A rift between Qatar and four Arab states, including Saudi Arabia, Egypt, Bahrain and the United Arab Emirates over Doha’s alleged role in funding terror organizations, as well as its alleged support of Iran; has brought about additional challenges to the already chaotic Middle East.
Dr. Eran Lerman – Senior Research Associate at the Begin-Sadat Center for Strategic Studies & Lecturer at Shalem College
Dr. Nir Boms â€“ Research fellow, Moshe Dayan center at Tel Aviv University
Dr. Hay Eitan Cohen Yanarocak: research fellow at the Moshe Dayan Center
Following months of preparations, the Iraqi army and Kurdish ‘Peshmerga’ forces backed by the US-led coalition have launched an operation to recapture the Islamic State-held city of Mosul. The city is considered-to-be the most significant stronghold of the extreme Muslim group in Iraq, from where the leader of the Islamic StateAbu Bakr al-Baghdadi declared a caliphate in 2014.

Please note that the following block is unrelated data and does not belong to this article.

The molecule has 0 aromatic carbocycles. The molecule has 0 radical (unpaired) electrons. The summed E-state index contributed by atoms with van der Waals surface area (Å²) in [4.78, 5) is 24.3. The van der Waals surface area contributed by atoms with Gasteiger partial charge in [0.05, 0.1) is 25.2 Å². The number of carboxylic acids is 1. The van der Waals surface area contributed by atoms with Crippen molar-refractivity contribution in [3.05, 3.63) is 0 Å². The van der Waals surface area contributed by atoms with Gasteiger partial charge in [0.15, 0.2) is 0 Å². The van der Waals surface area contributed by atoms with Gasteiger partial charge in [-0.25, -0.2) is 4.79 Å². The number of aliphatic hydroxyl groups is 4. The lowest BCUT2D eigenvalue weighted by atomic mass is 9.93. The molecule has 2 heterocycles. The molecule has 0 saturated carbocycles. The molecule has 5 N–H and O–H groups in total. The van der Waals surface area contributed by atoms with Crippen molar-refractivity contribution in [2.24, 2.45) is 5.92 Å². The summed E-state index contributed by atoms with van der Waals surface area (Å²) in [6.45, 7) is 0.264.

To discuss the operation and its significance, I’m joined in the studio by;
1 Doctor Ephraim Kam, Senior Researcher – the Institute of National Security Studies
2 Doctor Nir Boms, Research Fellow – the Moshe Dayan Center at Tel Aviv University
Located between Iran and the Arabian Peninsula and home to the oil-rich, Western-allied countries of Kuwait, Qatar, Bahrain and the United Arab Emirates, the Persian Gulf is usually viewed as an Arab resort and not as a place of oppression and aggression.
But oil is the not the only thing to be found amidst the tranquil streams of the Gulf. Beneath the veneer of tranquility and wealth lies the harsh reality of undemocratic, authoritarian states that regard human rights with contempt – cowardly regimes that stifle dissent and crush freedom. And the recent, massive $60 billion arms deal – the largest ever to be signed between the US and Saudi Arabia – might bring further uncertainty to this otherwise apparently quiet region. View full post…